Consumers are optimistic about August, and July retail returns show why.
The economy has been on the rise for a plethora of reasons – a skyrocketing stock market, domestic U.S. manufacturing promises, and decreased unemployment. Those might be a few reasons why American consumers are positive about their options this month.
Consumer confidence polling is sought after as a major indicator of economic trends, and fortunately, consumers are happy.
A report in late July illustrates that consumer confidence reached a 16-year high. In July, the consumer confidence index hit 121.1 – a mark that the index hasn’t hit since 2001. Since consumer spending is roughly 70 percent of economic activity in the United States, this high number plays a critical role in the nation’s outlook. As consumers spend more – and are more confident about the consequences of that spending – it has a domino effect on the economy.
But consumer confidence isn’t the only positive economic signal as of late. The stock market has been soaring in 2017, which is best characterized by the market’s recent record high. Having hit above 22,000 for the first time ever, the stock market has seen unprecedented growth.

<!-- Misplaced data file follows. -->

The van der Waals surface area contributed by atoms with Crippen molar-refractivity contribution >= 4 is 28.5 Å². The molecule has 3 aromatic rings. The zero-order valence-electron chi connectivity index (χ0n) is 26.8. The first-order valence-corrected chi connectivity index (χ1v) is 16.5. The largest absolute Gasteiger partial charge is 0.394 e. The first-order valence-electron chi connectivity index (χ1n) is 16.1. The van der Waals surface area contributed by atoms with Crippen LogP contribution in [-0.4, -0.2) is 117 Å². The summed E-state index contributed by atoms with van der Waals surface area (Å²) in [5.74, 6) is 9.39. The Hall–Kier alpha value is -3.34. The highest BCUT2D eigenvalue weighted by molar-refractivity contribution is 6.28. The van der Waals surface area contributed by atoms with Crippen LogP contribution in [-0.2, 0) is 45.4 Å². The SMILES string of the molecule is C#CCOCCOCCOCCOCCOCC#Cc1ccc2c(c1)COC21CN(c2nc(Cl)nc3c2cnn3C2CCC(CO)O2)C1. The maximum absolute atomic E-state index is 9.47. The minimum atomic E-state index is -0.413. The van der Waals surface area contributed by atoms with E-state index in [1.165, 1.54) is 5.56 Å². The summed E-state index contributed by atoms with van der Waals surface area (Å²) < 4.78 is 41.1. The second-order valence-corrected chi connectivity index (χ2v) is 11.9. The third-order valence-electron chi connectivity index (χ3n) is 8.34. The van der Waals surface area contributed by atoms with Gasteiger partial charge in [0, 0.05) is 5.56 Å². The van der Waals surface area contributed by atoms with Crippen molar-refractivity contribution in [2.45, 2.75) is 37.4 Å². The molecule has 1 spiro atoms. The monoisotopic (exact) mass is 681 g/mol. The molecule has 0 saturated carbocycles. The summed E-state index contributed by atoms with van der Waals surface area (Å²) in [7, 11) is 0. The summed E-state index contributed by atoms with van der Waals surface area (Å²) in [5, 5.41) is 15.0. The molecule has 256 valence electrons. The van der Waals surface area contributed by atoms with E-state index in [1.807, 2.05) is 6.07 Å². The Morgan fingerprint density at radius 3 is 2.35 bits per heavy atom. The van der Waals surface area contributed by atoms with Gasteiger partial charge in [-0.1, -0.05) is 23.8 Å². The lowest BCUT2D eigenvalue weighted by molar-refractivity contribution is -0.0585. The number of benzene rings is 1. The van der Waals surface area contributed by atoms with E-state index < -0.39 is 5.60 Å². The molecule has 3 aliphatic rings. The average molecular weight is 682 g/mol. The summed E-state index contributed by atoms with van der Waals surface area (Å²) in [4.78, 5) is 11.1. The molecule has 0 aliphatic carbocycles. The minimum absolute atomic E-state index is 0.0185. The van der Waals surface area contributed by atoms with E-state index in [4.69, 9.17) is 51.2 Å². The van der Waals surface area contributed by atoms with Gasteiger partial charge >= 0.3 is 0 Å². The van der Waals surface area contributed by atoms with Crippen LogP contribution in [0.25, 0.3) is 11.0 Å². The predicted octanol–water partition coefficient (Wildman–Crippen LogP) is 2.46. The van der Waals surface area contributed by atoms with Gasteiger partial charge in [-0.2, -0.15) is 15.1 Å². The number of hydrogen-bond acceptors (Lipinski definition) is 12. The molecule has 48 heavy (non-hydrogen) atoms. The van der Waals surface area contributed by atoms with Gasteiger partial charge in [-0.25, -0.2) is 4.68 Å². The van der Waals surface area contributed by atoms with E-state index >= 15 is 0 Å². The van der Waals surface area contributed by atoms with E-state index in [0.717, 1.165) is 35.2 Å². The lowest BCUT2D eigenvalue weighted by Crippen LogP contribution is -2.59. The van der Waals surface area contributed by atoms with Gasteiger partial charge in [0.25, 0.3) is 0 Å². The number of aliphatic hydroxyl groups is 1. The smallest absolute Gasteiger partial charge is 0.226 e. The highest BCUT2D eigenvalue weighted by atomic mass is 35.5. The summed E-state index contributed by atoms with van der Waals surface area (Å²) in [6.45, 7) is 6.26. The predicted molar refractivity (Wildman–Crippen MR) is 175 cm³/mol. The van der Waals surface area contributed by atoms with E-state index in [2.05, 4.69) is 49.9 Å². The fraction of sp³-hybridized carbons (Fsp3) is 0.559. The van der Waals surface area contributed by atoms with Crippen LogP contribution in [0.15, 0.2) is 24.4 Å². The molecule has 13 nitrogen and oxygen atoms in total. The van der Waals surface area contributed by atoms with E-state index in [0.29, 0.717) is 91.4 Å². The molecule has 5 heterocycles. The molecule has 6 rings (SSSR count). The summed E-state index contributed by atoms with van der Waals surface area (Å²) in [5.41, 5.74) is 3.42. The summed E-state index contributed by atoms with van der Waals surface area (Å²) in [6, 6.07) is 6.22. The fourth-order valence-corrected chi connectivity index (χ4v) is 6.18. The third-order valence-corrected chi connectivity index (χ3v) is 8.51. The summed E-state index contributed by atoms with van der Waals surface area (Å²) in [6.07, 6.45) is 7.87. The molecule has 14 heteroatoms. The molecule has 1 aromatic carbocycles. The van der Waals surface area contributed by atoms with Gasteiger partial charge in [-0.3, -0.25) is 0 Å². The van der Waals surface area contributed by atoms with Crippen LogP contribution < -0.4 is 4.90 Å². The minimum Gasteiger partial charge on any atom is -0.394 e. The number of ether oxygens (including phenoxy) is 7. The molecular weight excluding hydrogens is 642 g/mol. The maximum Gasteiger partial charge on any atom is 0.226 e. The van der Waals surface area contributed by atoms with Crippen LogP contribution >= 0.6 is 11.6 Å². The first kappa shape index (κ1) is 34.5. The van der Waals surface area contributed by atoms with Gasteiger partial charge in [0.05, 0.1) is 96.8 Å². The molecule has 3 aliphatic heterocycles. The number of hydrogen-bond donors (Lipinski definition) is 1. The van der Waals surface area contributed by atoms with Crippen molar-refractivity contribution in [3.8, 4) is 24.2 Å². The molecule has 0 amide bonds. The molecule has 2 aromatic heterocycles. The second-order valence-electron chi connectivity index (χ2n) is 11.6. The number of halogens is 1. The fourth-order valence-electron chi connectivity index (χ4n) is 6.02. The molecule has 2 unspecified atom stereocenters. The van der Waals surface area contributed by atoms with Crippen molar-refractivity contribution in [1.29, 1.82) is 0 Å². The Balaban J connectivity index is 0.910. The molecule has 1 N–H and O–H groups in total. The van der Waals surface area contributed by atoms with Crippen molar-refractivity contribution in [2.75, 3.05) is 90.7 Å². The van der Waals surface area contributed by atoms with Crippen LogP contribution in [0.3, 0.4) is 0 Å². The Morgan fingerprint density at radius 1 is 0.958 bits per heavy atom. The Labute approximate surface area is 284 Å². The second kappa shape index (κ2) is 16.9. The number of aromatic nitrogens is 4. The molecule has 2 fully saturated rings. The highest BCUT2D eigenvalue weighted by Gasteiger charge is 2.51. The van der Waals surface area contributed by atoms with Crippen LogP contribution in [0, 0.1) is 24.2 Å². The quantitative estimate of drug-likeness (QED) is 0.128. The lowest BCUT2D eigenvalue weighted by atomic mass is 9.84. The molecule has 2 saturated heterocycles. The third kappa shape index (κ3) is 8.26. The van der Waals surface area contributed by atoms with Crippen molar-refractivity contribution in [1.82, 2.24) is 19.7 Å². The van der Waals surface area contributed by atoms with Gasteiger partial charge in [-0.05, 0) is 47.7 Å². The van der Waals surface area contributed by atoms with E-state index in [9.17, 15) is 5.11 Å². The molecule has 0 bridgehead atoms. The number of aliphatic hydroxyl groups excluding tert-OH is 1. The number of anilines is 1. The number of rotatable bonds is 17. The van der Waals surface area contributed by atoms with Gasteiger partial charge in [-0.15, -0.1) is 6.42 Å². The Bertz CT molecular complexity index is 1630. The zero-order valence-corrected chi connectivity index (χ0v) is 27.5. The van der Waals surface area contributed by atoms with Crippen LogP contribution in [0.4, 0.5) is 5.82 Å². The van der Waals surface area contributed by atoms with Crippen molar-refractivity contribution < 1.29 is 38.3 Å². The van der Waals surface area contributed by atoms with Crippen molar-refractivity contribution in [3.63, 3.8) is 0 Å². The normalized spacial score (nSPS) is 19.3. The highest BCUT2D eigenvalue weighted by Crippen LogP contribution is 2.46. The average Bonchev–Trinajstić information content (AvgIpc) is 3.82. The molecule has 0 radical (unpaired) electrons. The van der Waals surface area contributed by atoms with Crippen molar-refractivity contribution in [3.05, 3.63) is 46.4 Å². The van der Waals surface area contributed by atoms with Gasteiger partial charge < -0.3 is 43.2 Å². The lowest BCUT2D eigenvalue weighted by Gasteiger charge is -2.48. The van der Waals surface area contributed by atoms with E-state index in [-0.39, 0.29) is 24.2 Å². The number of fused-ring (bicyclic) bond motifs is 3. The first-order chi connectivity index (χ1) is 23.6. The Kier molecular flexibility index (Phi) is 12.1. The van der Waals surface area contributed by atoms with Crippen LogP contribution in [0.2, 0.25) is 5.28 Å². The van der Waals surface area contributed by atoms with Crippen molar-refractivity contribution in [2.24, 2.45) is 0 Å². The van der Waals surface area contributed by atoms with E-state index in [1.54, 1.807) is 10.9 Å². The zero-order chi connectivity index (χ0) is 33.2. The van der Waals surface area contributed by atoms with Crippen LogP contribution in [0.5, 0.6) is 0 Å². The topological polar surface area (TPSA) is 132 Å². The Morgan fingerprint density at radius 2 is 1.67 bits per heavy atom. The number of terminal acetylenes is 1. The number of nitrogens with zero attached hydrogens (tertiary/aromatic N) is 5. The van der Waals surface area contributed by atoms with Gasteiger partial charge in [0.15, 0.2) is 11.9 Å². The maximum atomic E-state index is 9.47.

And although the ever-skyrocketing stock market has fueled fear of an “overheated” economy by some folks, one expert disagrees. According to billionaire and Appaloosa Management founder and CEO David Tepper, we’re nowhere near an overheated market. Tepper points to President Donald Trump’s economic policies and low inflation rates as a indicators of a positive economic future.
The stock market isn’t the only positive economic trend for which Trump is taking credit.
Some companies have recently pledged to open manufacturing facilities in the United States, suggesting job growth in the near future. Japanese automakers Toyota and Mazda pledged to open up a $1.6 Billion manufacturing plant by 2021. The partnership was praised by Trump, however, after he threatened via Twitter to increases taxes on Toyota if they were to move manufacturing for their U.S. vehicles outside of the country.
U.S. manufacturing investments by companies such as Toyota have been a critical part of the Trump presidency, with the Carrier plant deal being the first of such manufacturing partnerships.
President Trump entered office with a upward-trending economy, including a decreasing unemployment rate that recently reached a 16-year low.
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